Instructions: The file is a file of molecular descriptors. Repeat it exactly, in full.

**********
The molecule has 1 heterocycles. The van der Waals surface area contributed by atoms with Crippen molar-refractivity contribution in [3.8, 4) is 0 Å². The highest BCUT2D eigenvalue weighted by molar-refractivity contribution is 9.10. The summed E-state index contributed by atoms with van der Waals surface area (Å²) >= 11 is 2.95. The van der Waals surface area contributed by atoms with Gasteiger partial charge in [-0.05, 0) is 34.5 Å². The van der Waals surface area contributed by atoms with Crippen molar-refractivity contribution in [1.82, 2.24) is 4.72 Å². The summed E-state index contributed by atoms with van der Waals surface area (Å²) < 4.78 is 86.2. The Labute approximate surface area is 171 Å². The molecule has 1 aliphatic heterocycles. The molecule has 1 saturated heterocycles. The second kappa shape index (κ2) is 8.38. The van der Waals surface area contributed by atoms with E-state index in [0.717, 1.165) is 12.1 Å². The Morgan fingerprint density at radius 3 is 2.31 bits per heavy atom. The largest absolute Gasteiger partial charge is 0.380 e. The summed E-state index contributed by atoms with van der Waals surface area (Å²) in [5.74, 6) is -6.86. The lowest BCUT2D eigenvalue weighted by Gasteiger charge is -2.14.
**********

The molecule has 1 heterocycles. The van der Waals surface area contributed by atoms with Crippen molar-refractivity contribution in [3.8, 4) is 0 Å². The highest BCUT2D eigenvalue weighted by molar-refractivity contribution is 9.10. The summed E-state index contributed by atoms with van der Waals surface area (Å²) >= 11 is 2.95. The van der Waals surface area contributed by atoms with Gasteiger partial charge in [-0.05, 0) is 34.5 Å². The van der Waals surface area contributed by atoms with Crippen molar-refractivity contribution in [1.82, 2.24) is 4.72 Å². The summed E-state index contributed by atoms with van der Waals surface area (Å²) < 4.78 is 86.2. The Labute approximate surface area is 171 Å². The molecule has 1 aliphatic heterocycles. The molecule has 1 saturated heterocycles. The second kappa shape index (κ2) is 8.38. The van der Waals surface area contributed by atoms with E-state index in [0.717, 1.165) is 12.1 Å². The Morgan fingerprint density at radius 3 is 2.31 bits per heavy atom. The largest absolute Gasteiger partial charge is 0.380 e. The summed E-state index contributed by atoms with van der Waals surface area (Å²) in [5.74, 6) is -6.86. The lowest BCUT2D eigenvalue weighted by Gasteiger charge is -2.14.